September! When I made a monthly music-themed mix, September won. At this very moment I’m obsessively listening to this song, “Don’t Wait,” by Maipei. John finds the vocals too computer-processed, but it’s important to note that they are too computer-processed in an Air-song-from-1998 way, and not in a T-Pain-song-from-2008 way.
But obviously when September rolls around, this ticking, percussive guitar/synth/O HAI ITS THE HORNZ thing comes to mind. Firstly, are those, like, daishikis from outer space, or Chinese-inspired sequined outfits from outer space, what say ye? Secondly, John notes no one goes for the balding afro anymore. A man in that position nowadays would shave his head. Not Maurice White. He has the sexual self-confidence to rock this balding afro with pride.
Feel free to tell me “September” is some disco bullshit compared to “Evil” or “Shining Star.” I will ignore your reasonably well-supported claim because WAIIIAIIAIIIAIIsay do you rememberWAIIIAIII…
But for real what is the saddest most beautiful song about September? Obviously Big Star’s “September Gurls.” I have told you all before of my tragic simultaneous discovery that a) my dad knows Alex Chilton and b) he isn’t talking to him.
Scene: Belle’s house in S.C., which smells of boiled peanuts, and salt from the marsh, and rather as if someone has been burning cannabis sativa scented incense for the last near 50 years. (N.B. what had happened was, was that someone has been lighting at minimum 8 sticks a day up in there since 1967. Every day tho.) This latent smell is re-activated each time anyone sparks up a new one and is indescribably deep and layered and pervasive and delicious. It stabs my heart with homesickness though I don’t anymore partake myself.
Belle reverentially puts her new Big Star CD and prepares to eat watermelon that has been in the mini-cooler packed with ice all morning and drink a mason jar of sweet tea over ice. So sweet of tea. The sweetest tea. (Well, but not Statesboro sweet; in Statesboro they put two packets of Sweet-n-Low (saccharine) into the rubbermaid plastic pitcher at the end. It’ll make your damn teeth hurt from sweetness.)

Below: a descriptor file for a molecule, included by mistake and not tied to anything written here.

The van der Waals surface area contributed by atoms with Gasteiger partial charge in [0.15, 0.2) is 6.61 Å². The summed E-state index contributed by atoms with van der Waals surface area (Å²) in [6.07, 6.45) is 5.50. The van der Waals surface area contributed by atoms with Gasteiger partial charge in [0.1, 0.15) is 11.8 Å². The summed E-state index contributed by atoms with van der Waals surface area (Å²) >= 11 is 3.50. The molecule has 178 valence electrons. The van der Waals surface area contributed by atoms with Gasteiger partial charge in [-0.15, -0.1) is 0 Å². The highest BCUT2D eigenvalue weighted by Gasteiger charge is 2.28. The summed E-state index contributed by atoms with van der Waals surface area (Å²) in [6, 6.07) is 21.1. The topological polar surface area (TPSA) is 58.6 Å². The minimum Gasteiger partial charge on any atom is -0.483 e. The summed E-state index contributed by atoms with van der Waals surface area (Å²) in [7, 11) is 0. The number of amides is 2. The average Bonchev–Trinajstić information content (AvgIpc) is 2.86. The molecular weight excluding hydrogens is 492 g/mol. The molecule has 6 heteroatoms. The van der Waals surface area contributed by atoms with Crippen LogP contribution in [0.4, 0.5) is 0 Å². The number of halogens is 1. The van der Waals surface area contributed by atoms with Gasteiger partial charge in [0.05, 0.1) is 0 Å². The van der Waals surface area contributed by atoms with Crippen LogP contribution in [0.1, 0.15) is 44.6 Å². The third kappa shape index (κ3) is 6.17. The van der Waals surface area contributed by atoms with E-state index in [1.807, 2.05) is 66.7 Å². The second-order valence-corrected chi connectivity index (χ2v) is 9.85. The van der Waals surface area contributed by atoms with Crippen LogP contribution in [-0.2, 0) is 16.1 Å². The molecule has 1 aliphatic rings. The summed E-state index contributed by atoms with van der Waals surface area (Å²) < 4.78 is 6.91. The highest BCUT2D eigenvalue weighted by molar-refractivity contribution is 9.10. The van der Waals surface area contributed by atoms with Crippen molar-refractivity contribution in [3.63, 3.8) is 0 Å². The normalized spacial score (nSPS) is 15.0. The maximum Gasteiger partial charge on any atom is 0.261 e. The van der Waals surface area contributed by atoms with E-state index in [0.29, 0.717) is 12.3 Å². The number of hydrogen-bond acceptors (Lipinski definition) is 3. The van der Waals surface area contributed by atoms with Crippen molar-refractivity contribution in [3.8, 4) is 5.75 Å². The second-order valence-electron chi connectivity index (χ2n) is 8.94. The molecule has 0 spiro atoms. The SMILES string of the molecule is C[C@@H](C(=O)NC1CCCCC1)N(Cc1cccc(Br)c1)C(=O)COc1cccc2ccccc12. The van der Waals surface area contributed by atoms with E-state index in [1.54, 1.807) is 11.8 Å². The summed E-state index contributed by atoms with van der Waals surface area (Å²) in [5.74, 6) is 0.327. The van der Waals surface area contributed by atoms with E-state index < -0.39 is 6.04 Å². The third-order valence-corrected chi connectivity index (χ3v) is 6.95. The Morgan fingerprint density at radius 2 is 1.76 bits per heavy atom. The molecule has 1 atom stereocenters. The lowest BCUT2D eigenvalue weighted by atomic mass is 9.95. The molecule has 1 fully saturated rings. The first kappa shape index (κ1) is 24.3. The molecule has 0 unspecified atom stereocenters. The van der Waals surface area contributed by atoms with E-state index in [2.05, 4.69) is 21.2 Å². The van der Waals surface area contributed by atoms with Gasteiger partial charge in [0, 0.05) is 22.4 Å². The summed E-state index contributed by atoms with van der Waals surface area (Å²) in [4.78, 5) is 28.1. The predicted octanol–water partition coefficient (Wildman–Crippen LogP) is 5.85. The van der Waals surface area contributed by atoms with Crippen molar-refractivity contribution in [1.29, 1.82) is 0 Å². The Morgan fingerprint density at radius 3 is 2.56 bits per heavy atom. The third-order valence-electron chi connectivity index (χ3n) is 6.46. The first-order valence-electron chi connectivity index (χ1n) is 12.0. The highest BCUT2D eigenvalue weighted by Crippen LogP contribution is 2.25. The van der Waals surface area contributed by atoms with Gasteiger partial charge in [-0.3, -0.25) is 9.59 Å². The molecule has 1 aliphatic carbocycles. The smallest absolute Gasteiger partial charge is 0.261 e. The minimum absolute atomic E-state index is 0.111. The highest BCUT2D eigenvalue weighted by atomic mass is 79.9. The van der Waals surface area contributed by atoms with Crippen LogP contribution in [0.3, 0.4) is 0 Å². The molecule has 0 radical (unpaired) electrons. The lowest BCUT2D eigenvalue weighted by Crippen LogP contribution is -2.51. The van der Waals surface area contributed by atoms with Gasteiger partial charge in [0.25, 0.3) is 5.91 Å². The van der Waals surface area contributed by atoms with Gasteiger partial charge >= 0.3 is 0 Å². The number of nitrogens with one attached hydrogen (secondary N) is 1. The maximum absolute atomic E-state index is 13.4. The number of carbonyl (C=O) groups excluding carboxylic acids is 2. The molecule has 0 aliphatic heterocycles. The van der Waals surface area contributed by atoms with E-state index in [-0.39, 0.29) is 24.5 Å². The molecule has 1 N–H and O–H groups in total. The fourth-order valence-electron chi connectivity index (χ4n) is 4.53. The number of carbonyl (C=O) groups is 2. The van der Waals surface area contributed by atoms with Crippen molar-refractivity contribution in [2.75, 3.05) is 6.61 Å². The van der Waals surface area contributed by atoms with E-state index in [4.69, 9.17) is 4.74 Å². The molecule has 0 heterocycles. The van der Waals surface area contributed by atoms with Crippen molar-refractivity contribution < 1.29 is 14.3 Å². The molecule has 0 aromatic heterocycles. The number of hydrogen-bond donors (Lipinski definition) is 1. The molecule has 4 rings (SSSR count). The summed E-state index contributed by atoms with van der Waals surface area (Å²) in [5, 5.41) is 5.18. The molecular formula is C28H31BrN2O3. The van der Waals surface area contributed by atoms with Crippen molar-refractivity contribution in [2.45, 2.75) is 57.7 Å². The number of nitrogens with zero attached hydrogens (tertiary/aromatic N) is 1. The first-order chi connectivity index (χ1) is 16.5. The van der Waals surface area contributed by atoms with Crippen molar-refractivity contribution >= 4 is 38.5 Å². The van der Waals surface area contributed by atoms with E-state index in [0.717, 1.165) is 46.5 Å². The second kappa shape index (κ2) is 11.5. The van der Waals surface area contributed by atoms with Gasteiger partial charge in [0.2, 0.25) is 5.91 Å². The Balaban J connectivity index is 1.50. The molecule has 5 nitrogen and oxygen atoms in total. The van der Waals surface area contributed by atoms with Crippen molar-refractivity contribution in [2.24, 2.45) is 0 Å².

“King B” Waring, cocking a thoughtful ear: “is that Alex Chilton?”
Belle, confused but not surprised since her dad knows everything about music: “…yes?”
“King B” Waring: “I know that guy.”
Belle, now trembling with excitement: “you do?”
“King B” Waring: “He’s an asshole.”
Belle, quietly freaking out: “you’re not, like, talking to him or anything?”
“King B” Waring: “Naw. He’s up in Memphis. I haven’t talked to him in years. Fuck him. That guy’s an asshole.”
My dad makes enemies, my dad cuts people off, my dad does not change his mind. (Except about family, he’s been awesome to me and come around to forgiving me when I have been a complete and utter ass myself.) I don’t even know what Alex Chilton did that pissed my dad off! I swear, it was one thing at a party at our house in 1974. Like, he had too many quaaludes and bourbon and hit on my mom, or took a swing at my godfather or rolled a really unreasonable series of joints. I guess I should grill my dad about it next time, for the sake of historical accuracy. In any case, surprise cover version: the Bangles, live in Pittsburgh in 1986!
Good, right? What did you listen to this summer? The girls and I have a tradition that when we get into the town car that takes us to JFK from our hotel in NY the radio is always playing the song of the summer, like, to where it makes us laugh. One time the car company sent us a white stretch limo instead of a normal sedan, with a huge amoeba-shaped neon light fixture on the ceiling that changed color, and I was wearing a hat with a peacock feather fascinator on it (this was because you can’t pack hats or they’ll get crushed, as hatboxes are no more, and fascinators are likewise delicate). I had to get out of the limo to use an ATM in Queens and I felt like such an idiot. Of course “Paparazzi” was blaring when we got in. This year as soon as we got into the car “Talk Dirty to Me” came on (“Talk Yiddish to Me” reclaims the klezmer horn riff), followed by “Fancy,” and we got to laugh and try to hold our breath through the long, endless cemeteries on the other side of the mid-town tunnel. It’s no use. When you turn back the gravestones make a skyline backed by the real one, the Manhattan skyline, America receding and the song of the summer playing and our driver—always, because I ask—telling us about his home country.